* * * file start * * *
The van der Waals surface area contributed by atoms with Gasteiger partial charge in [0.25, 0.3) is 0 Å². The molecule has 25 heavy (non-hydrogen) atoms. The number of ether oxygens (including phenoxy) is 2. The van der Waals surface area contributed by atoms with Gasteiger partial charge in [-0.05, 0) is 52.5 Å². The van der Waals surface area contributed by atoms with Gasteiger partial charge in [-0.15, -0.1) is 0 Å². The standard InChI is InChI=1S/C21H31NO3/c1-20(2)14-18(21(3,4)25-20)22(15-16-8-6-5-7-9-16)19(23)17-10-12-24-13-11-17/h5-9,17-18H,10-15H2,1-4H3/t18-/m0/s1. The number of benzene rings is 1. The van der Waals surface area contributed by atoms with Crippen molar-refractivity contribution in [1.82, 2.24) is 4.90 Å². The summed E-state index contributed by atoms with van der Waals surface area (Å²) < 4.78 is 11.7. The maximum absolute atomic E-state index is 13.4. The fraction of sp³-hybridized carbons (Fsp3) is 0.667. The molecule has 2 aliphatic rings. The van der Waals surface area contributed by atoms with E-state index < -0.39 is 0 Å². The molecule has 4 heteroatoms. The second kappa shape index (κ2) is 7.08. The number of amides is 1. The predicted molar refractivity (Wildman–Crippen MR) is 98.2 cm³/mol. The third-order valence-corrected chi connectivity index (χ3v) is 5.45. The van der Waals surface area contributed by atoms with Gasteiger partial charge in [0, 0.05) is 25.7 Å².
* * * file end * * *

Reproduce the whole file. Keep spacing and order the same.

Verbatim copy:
The van der Waals surface area contributed by atoms with Gasteiger partial charge in [0.25, 0.3) is 0 Å². The molecule has 25 heavy (non-hydrogen) atoms. The number of ether oxygens (including phenoxy) is 2. The van der Waals surface area contributed by atoms with Gasteiger partial charge in [-0.05, 0) is 52.5 Å². The van der Waals surface area contributed by atoms with Gasteiger partial charge in [-0.15, -0.1) is 0 Å². The standard InChI is InChI=1S/C21H31NO3/c1-20(2)14-18(21(3,4)25-20)22(15-16-8-6-5-7-9-16)19(23)17-10-12-24-13-11-17/h5-9,17-18H,10-15H2,1-4H3/t18-/m0/s1. The number of benzene rings is 1. The van der Waals surface area contributed by atoms with Crippen molar-refractivity contribution in [1.82, 2.24) is 4.90 Å². The summed E-state index contributed by atoms with van der Waals surface area (Å²) < 4.78 is 11.7. The maximum absolute atomic E-state index is 13.4. The fraction of sp³-hybridized carbons (Fsp3) is 0.667. The molecule has 2 aliphatic rings. The van der Waals surface area contributed by atoms with E-state index < -0.39 is 0 Å². The molecule has 4 heteroatoms. The second kappa shape index (κ2) is 7.08. The number of amides is 1. The predicted molar refractivity (Wildman–Crippen MR) is 98.2 cm³/mol. The third-order valence-corrected chi connectivity index (χ3v) is 5.45. The van der Waals surface area contributed by atoms with Gasteiger partial charge in [0, 0.05) is 25.7 Å².